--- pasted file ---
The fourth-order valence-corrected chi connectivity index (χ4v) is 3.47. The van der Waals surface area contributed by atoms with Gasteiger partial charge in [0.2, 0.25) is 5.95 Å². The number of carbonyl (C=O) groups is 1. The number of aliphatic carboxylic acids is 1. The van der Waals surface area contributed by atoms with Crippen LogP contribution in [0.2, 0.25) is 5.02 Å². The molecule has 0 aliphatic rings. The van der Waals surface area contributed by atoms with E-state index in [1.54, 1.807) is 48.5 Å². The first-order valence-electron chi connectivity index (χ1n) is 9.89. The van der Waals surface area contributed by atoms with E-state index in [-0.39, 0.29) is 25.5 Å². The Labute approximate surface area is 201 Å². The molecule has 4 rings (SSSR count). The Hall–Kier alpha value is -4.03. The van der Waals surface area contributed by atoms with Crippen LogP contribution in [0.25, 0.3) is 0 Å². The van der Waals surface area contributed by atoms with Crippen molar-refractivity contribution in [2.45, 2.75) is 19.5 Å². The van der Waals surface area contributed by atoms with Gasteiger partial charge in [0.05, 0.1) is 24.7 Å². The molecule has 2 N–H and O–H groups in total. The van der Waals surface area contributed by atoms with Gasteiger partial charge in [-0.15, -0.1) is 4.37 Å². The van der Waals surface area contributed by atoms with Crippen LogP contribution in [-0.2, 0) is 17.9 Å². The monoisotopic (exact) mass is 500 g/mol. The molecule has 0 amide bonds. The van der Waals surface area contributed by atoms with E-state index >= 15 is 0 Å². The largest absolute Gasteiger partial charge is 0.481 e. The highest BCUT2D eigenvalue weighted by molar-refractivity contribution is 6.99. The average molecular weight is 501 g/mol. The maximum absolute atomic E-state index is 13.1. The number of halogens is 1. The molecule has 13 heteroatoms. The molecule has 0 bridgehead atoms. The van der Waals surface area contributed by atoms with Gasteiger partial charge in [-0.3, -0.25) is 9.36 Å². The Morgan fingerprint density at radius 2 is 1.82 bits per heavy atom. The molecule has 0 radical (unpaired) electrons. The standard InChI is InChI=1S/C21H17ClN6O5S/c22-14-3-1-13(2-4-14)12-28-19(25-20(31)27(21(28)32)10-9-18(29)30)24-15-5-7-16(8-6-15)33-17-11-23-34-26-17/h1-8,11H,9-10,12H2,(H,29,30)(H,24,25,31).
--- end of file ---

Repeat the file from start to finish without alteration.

The fourth-order valence-corrected chi connectivity index (χ4v) is 3.47. The van der Waals surface area contributed by atoms with Gasteiger partial charge in [0.2, 0.25) is 5.95 Å². The number of carbonyl (C=O) groups is 1. The number of aliphatic carboxylic acids is 1. The van der Waals surface area contributed by atoms with Crippen LogP contribution in [0.2, 0.25) is 5.02 Å². The molecule has 0 aliphatic rings. The van der Waals surface area contributed by atoms with E-state index in [1.54, 1.807) is 48.5 Å². The first-order valence-electron chi connectivity index (χ1n) is 9.89. The van der Waals surface area contributed by atoms with E-state index in [-0.39, 0.29) is 25.5 Å². The Labute approximate surface area is 201 Å². The molecule has 4 rings (SSSR count). The Hall–Kier alpha value is -4.03. The van der Waals surface area contributed by atoms with Crippen LogP contribution in [0.25, 0.3) is 0 Å². The van der Waals surface area contributed by atoms with Crippen molar-refractivity contribution in [2.45, 2.75) is 19.5 Å². The van der Waals surface area contributed by atoms with Gasteiger partial charge in [0.05, 0.1) is 24.7 Å². The molecule has 2 N–H and O–H groups in total. The van der Waals surface area contributed by atoms with Gasteiger partial charge in [-0.15, -0.1) is 4.37 Å². The van der Waals surface area contributed by atoms with Crippen LogP contribution in [-0.2, 0) is 17.9 Å². The monoisotopic (exact) mass is 500 g/mol. The molecule has 0 amide bonds. The van der Waals surface area contributed by atoms with E-state index >= 15 is 0 Å². The largest absolute Gasteiger partial charge is 0.481 e. The highest BCUT2D eigenvalue weighted by molar-refractivity contribution is 6.99. The average molecular weight is 501 g/mol. The maximum absolute atomic E-state index is 13.1. The number of halogens is 1. The molecule has 13 heteroatoms. The molecule has 0 bridgehead atoms. The van der Waals surface area contributed by atoms with Gasteiger partial charge in [-0.3, -0.25) is 9.36 Å². The Morgan fingerprint density at radius 2 is 1.82 bits per heavy atom. The molecule has 0 radical (unpaired) electrons. The standard InChI is InChI=1S/C21H17ClN6O5S/c22-14-3-1-13(2-4-14)12-28-19(25-20(31)27(21(28)32)10-9-18(29)30)24-15-5-7-16(8-6-15)33-17-11-23-34-26-17/h1-8,11H,9-10,12H2,(H,29,30)(H,24,25,31).